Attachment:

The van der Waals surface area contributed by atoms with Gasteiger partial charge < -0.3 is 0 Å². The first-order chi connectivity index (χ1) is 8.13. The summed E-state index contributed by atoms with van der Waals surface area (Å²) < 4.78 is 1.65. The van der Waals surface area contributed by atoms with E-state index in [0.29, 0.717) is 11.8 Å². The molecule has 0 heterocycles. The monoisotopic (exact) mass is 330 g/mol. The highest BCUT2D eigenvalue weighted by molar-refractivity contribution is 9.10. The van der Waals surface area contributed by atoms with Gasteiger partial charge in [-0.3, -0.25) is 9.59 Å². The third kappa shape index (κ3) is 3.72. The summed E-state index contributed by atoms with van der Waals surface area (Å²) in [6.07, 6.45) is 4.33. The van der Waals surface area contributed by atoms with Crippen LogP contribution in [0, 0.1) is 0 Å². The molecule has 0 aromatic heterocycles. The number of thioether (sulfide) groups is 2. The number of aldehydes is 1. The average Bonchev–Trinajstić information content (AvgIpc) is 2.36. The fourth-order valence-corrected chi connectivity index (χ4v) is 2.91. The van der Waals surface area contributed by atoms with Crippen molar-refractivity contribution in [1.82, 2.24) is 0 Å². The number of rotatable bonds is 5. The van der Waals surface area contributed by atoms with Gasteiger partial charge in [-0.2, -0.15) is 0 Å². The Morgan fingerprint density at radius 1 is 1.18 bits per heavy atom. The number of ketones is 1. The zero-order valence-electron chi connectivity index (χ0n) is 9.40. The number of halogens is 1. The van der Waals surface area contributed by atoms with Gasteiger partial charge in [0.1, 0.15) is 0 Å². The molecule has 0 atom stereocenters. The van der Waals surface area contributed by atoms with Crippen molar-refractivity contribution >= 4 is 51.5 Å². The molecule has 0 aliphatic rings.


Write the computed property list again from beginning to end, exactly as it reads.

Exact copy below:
The van der Waals surface area contributed by atoms with Gasteiger partial charge < -0.3 is 0 Å². The first-order chi connectivity index (χ1) is 8.13. The summed E-state index contributed by atoms with van der Waals surface area (Å²) < 4.78 is 1.65. The van der Waals surface area contributed by atoms with E-state index in [0.29, 0.717) is 11.8 Å². The molecule has 0 heterocycles. The monoisotopic (exact) mass is 330 g/mol. The highest BCUT2D eigenvalue weighted by molar-refractivity contribution is 9.10. The van der Waals surface area contributed by atoms with Gasteiger partial charge in [-0.3, -0.25) is 9.59 Å². The third kappa shape index (κ3) is 3.72. The summed E-state index contributed by atoms with van der Waals surface area (Å²) in [6.07, 6.45) is 4.33. The van der Waals surface area contributed by atoms with Crippen LogP contribution in [0, 0.1) is 0 Å². The molecule has 0 aromatic heterocycles. The number of thioether (sulfide) groups is 2. The number of aldehydes is 1. The average Bonchev–Trinajstić information content (AvgIpc) is 2.36. The fourth-order valence-corrected chi connectivity index (χ4v) is 2.91. The van der Waals surface area contributed by atoms with Crippen molar-refractivity contribution in [1.82, 2.24) is 0 Å². The number of rotatable bonds is 5. The van der Waals surface area contributed by atoms with Gasteiger partial charge in [-0.2, -0.15) is 0 Å². The Morgan fingerprint density at radius 1 is 1.18 bits per heavy atom. The number of ketones is 1. The zero-order valence-electron chi connectivity index (χ0n) is 9.40. The number of halogens is 1. The van der Waals surface area contributed by atoms with Gasteiger partial charge in [0.1, 0.15) is 0 Å². The molecule has 0 atom stereocenters. The van der Waals surface area contributed by atoms with Crippen molar-refractivity contribution >= 4 is 51.5 Å². The molecule has 0 aliphatic rings.